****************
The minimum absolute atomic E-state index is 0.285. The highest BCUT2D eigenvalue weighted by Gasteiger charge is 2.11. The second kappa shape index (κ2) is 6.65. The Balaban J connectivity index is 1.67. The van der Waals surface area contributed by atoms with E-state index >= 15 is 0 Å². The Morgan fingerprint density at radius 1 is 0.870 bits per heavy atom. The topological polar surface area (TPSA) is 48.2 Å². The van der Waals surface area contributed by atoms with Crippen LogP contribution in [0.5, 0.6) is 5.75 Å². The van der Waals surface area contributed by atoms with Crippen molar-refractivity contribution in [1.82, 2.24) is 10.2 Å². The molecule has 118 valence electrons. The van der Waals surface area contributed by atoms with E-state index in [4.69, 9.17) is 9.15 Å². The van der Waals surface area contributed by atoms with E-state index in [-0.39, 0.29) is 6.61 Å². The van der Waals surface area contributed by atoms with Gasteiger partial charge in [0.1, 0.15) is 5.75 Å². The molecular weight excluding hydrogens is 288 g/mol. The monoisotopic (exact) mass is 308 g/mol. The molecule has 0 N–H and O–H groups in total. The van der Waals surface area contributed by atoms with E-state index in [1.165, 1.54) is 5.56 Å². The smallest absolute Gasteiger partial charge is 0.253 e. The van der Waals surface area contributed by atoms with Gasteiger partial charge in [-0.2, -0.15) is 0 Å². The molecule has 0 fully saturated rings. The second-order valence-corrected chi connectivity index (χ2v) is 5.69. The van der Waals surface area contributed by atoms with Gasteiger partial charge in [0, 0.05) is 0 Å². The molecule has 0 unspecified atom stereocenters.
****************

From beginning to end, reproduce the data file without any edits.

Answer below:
The minimum absolute atomic E-state index is 0.285. The highest BCUT2D eigenvalue weighted by Gasteiger charge is 2.11. The second kappa shape index (κ2) is 6.65. The Balaban J connectivity index is 1.67. The van der Waals surface area contributed by atoms with E-state index >= 15 is 0 Å². The Morgan fingerprint density at radius 1 is 0.870 bits per heavy atom. The topological polar surface area (TPSA) is 48.2 Å². The van der Waals surface area contributed by atoms with Crippen LogP contribution in [0.5, 0.6) is 5.75 Å². The van der Waals surface area contributed by atoms with Crippen molar-refractivity contribution in [1.82, 2.24) is 10.2 Å². The molecule has 118 valence electrons. The van der Waals surface area contributed by atoms with E-state index in [4.69, 9.17) is 9.15 Å². The van der Waals surface area contributed by atoms with E-state index in [-0.39, 0.29) is 6.61 Å². The van der Waals surface area contributed by atoms with Gasteiger partial charge in [0.1, 0.15) is 5.75 Å². The molecular weight excluding hydrogens is 288 g/mol. The monoisotopic (exact) mass is 308 g/mol. The molecule has 0 N–H and O–H groups in total. The van der Waals surface area contributed by atoms with E-state index in [1.165, 1.54) is 5.56 Å². The smallest absolute Gasteiger partial charge is 0.253 e. The van der Waals surface area contributed by atoms with Gasteiger partial charge in [-0.2, -0.15) is 0 Å². The molecule has 0 fully saturated rings. The second-order valence-corrected chi connectivity index (χ2v) is 5.69. The van der Waals surface area contributed by atoms with Gasteiger partial charge in [0, 0.05) is 0 Å². The molecule has 0 unspecified atom stereocenters.